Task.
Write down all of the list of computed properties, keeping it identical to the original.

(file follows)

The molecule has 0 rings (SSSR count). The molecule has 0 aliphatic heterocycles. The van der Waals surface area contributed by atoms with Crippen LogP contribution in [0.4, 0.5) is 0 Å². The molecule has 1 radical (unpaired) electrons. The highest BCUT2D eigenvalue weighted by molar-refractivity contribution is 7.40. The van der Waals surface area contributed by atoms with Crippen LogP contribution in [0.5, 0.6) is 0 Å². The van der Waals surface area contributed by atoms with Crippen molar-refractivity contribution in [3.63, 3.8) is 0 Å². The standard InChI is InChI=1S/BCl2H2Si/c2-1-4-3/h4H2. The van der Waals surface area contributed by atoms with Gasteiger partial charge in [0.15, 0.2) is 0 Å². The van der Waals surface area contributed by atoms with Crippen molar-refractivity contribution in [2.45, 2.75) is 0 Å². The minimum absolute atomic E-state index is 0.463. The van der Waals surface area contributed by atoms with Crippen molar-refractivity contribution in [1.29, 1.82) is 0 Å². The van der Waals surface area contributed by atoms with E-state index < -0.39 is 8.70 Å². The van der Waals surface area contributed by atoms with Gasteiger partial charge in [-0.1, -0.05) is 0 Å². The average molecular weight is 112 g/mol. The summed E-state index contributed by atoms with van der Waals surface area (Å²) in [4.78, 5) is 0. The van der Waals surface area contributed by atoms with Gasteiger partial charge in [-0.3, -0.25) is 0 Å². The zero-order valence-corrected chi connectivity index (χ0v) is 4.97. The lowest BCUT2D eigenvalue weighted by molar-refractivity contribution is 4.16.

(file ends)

The molecule has 0 rings (SSSR count). The molecule has 0 aliphatic heterocycles. The van der Waals surface area contributed by atoms with Crippen LogP contribution in [0.4, 0.5) is 0 Å². The molecule has 1 radical (unpaired) electrons. The highest BCUT2D eigenvalue weighted by molar-refractivity contribution is 7.40. The van der Waals surface area contributed by atoms with Crippen LogP contribution in [0.5, 0.6) is 0 Å². The van der Waals surface area contributed by atoms with Crippen molar-refractivity contribution in [3.63, 3.8) is 0 Å². The standard InChI is InChI=1S/BCl2H2Si/c2-1-4-3/h4H2. The van der Waals surface area contributed by atoms with Gasteiger partial charge in [0.15, 0.2) is 0 Å². The van der Waals surface area contributed by atoms with Crippen molar-refractivity contribution in [2.45, 2.75) is 0 Å². The minimum absolute atomic E-state index is 0.463. The van der Waals surface area contributed by atoms with Crippen molar-refractivity contribution in [1.29, 1.82) is 0 Å². The van der Waals surface area contributed by atoms with E-state index < -0.39 is 8.70 Å². The van der Waals surface area contributed by atoms with Gasteiger partial charge in [-0.1, -0.05) is 0 Å². The average molecular weight is 112 g/mol. The summed E-state index contributed by atoms with van der Waals surface area (Å²) in [4.78, 5) is 0. The van der Waals surface area contributed by atoms with Gasteiger partial charge in [-0.3, -0.25) is 0 Å². The zero-order valence-corrected chi connectivity index (χ0v) is 4.97. The lowest BCUT2D eigenvalue weighted by molar-refractivity contribution is 4.16.